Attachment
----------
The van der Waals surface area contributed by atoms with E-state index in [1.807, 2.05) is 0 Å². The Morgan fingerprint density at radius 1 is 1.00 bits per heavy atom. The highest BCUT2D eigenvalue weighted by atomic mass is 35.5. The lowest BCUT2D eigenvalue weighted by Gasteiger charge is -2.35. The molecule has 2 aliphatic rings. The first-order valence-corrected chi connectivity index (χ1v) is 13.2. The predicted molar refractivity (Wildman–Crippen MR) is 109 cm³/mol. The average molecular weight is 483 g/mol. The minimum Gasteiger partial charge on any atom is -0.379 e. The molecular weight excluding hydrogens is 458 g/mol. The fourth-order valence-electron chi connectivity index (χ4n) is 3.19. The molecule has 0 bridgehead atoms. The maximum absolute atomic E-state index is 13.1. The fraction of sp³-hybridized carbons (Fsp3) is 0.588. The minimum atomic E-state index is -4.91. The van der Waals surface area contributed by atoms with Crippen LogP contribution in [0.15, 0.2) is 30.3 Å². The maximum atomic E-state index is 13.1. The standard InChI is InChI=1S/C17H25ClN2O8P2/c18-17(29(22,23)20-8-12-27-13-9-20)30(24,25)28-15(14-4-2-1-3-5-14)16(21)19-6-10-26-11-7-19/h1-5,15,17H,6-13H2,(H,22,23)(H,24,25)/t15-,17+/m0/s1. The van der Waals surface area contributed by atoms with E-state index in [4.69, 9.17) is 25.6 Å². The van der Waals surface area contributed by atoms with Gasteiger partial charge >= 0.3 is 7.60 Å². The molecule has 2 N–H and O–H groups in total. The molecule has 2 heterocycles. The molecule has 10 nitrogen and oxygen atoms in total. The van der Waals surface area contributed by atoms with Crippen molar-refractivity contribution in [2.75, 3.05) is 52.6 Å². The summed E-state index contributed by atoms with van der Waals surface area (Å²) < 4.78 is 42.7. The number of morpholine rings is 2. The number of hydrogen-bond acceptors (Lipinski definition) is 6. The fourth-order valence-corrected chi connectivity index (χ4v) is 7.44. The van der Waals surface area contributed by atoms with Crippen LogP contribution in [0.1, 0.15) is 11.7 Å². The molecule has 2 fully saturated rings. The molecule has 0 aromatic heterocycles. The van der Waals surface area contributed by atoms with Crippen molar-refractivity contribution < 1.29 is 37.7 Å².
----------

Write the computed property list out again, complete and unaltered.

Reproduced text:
The van der Waals surface area contributed by atoms with E-state index in [1.807, 2.05) is 0 Å². The Morgan fingerprint density at radius 1 is 1.00 bits per heavy atom. The highest BCUT2D eigenvalue weighted by atomic mass is 35.5. The lowest BCUT2D eigenvalue weighted by Gasteiger charge is -2.35. The molecule has 2 aliphatic rings. The first-order valence-corrected chi connectivity index (χ1v) is 13.2. The predicted molar refractivity (Wildman–Crippen MR) is 109 cm³/mol. The average molecular weight is 483 g/mol. The minimum Gasteiger partial charge on any atom is -0.379 e. The molecular weight excluding hydrogens is 458 g/mol. The fourth-order valence-electron chi connectivity index (χ4n) is 3.19. The molecule has 0 bridgehead atoms. The maximum absolute atomic E-state index is 13.1. The fraction of sp³-hybridized carbons (Fsp3) is 0.588. The minimum atomic E-state index is -4.91. The van der Waals surface area contributed by atoms with Crippen LogP contribution in [0.15, 0.2) is 30.3 Å². The maximum atomic E-state index is 13.1. The standard InChI is InChI=1S/C17H25ClN2O8P2/c18-17(29(22,23)20-8-12-27-13-9-20)30(24,25)28-15(14-4-2-1-3-5-14)16(21)19-6-10-26-11-7-19/h1-5,15,17H,6-13H2,(H,22,23)(H,24,25)/t15-,17+/m0/s1. The van der Waals surface area contributed by atoms with E-state index in [4.69, 9.17) is 25.6 Å². The van der Waals surface area contributed by atoms with Gasteiger partial charge >= 0.3 is 7.60 Å². The molecule has 2 N–H and O–H groups in total. The molecule has 2 heterocycles. The molecule has 10 nitrogen and oxygen atoms in total. The van der Waals surface area contributed by atoms with Crippen molar-refractivity contribution in [2.75, 3.05) is 52.6 Å². The summed E-state index contributed by atoms with van der Waals surface area (Å²) < 4.78 is 42.7. The number of morpholine rings is 2. The number of hydrogen-bond acceptors (Lipinski definition) is 6. The fourth-order valence-corrected chi connectivity index (χ4v) is 7.44. The van der Waals surface area contributed by atoms with Crippen LogP contribution in [0.1, 0.15) is 11.7 Å². The molecule has 2 fully saturated rings. The molecule has 0 aromatic heterocycles. The van der Waals surface area contributed by atoms with Crippen molar-refractivity contribution < 1.29 is 37.7 Å².